CB: That’s pretty remarkable.

PW:And then it rolled from there. So that was my journey. But, I sort of… I learnt a few things along the way, because early on, I…the guy I worked for, he was asked to go up to the Northern Territory to talk to them about the work we were doing.

CB: Yep.

PW: And he wasn’t very interested, and he said, ‘Look, Paul, you can go up and talk to them.’ So up I went to the Northern Territory, pretty hardcore sort of guys, you know…’you’re from the South. What would you know?’

CB: And Paul, you’re a scientist.

PW: Yeah, exactly. So, what happened was I started to understand the context in which whatever we came up with had to work. We had to test thousands of animals in a day. We had to get an answer… relatively quickly because these animals are being held. The current test was, they’re skin tested and then held for three days to read, and they’re losing condition. So not only did it need to be more sensitive, but there were a whole lot of practical things that had to be factored in. So, when I went back to Melbourne, I decided to reframe what we were trying to do, and I ruled out things that couldn’t translate into that, into that sort of framework, and what I didn’t know, was that I was doing, I was actually developing a product profile, something that would become very familiar to me when I eventually moved into industry. The fundamental of all, of all industry research. What’s the product? How’s the customer going to use it? What are their expectations? And I was doing that without knowing. So, look, that was the start of commercialisation. And I was really lucky. A CSL guy called Hugh Middleton was the head of the Animal Health Division there. He was very sympathetic to R&D, took on this test even though they weren’t in diagnostics… to be honest. And, and we developed it through, we developed the basic test. We took that out in the market. You know, our early results show was quite promising. Yeah, but they weren’t significant. I didn’t have a, … the sensitivity was better than skin testing, but I was backed by the industry. I was backed by the cattle industry, and they said, ‘So what do you need to demonstrate that it really is significant?’ So, we went away and we worked out what the protocol would be. And we came back. And remember, this is 1985. We said, ‘Look, this is what we need to do. And it’s going to cost $1 million.’ Now that was a huge amount of money and I just thought they would go, ‘Look, bugger off’ like and they went, ‘Well, we’ve come this far. We’d better find out whether it really works. Here’s your money.’

CB: Right. That was cattle industry money?

PW: Yeah, that was the cattle industry. That was the levy…levy money from the cattle industry…the precursor to the MLA. It was called AMLIDC. So, it’s the Australian meat, but basically the meat industry…cattle producers. And away we went. And not only did we prove that it was a good test, but in the end CSL came back and said, ‘Hey, look, do you think this will work in humans?’ So, they eventually develop the human product that is now… basically a standard of care around the world. I think they’ve just…Qiagen now has the product. And they just celebrated selling 100 million tests.

CB: Wow. That’s pretty impressive.

PW: So, it’s been a great commercial success. But to be honest, it changes people’s lives. You know…people get diagnosed and they get treated. So, it literally saves lives, which as a scientist, it’s all you ever hope for. All you ever hope for is to…you walk into a clinic and there’s a product you invented sitting in the shelf.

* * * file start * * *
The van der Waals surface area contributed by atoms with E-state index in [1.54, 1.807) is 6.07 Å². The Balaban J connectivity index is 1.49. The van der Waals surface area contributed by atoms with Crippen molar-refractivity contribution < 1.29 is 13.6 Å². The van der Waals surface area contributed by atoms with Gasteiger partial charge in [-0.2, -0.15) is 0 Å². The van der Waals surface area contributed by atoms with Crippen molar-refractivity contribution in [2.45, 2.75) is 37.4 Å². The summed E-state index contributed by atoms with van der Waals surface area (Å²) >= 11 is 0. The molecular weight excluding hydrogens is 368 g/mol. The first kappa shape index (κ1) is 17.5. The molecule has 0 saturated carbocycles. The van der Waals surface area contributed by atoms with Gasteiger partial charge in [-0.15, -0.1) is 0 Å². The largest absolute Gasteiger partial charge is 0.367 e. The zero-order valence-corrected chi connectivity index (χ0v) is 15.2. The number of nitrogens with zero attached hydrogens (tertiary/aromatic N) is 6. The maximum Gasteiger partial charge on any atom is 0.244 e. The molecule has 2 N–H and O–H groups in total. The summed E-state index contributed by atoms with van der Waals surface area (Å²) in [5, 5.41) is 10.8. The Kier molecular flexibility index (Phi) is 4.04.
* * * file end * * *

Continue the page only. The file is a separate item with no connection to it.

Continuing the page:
CB: Pretty cool.

PW: It’s pretty cool. It’s, it’s something I’ve remembered my whole career.

CB: I mean, the circumstances are fascinating because you’ve been backed by the cattle industry to develop a diagnostic to address their challenge. And yet a connection was made with CSL who saw the adjacent opportunity which, which is the bigger opportunity in human health. So how did that connection come about with CSL? You’re inside CSIRO. Was that through CSIRO Tech? Was that through the cattle industry? I’m curious to know how that sort of, that moment, catalytic moment in time came about.

PW: Yeah. Look, I think CSIRO had a long relationship with CSL, particularly in the animal health. And so, they were the logical…we didn’t have a lot of options in those days for, for a local commercialisation. But we were very fortunate that the visionary sort of nature of Hugh Middleton was to say, ‘Yeah, look, we’ll have a crack at this’ and…and developed it. And, as I said, it was successful. But then, because we were working with CSL…I think it was largely…and I’m not absolutely certain of that because…chatting to some of my colleagues from back those days, I think they had a collaborator in Japan who really…and Japan had a massive TB issue and they chest x-rayed everyone. And anyway, they asked the question. I had all this data and I said, ‘Oh yeah, well have a look at my data.’ And away we went. So, you know, they then started to develop the, human version. And Stephen Jones, you know, was at CSL. He developed the assay. Away it went. And we were…we were basically within a couple of years, we were in front of the FDA. Yeah. But CSL was changing and, and they were focusing on being a blood product company. So, they then decided to exit the diagnostic….and a group of us formed, decided to form our own startup company called Cellestis, and decided we’d take the technology licence from CSL and develop it. And that was another decade. Now, in the end, I didn’t actually end up going with them. A guy called Tony Radford and Jim Rothwell and that ended up taking four… But they spent a decade getting FDA approval, getting it developed, running trials all around the globe. You know, I had a…I had intended to go with them, but Brian McNamee decided that he didn’t want me to leave CSL. So, he basically said, ‘No, you can’t go.’ But, you know, they went off and that was fantastic. You know, they did a fantastic job. And they eventually then sold that company to Qiagen for $380 million. So, it’s yeah, it’s one of the great biotech success stories in Australia. I mean…like we floated, we didn’t float the company early. We just got…angel investment of $1 million and away we went. The other thing that came across in the early 90s was the CRC scheme. So, I’m sitting there, I’ve moved across from diagnostics to, to vaccine development. I was, I must admit, I was having a conversation with the Chief of the Division of Animal Health and thinking I had another five years of sitting around writing papers and going to conferences. And he said, ‘No, you’ve done that, what are you going to do now? You’d better come up with another idea.’ So, I came up with this sort of idea of getting into vaccine work and then the CRC scheme came along. We eventually put in a bid via CRC for vaccine technology. Michael Good was the Director. I ended up as the Deputy Director and I did that for ten years.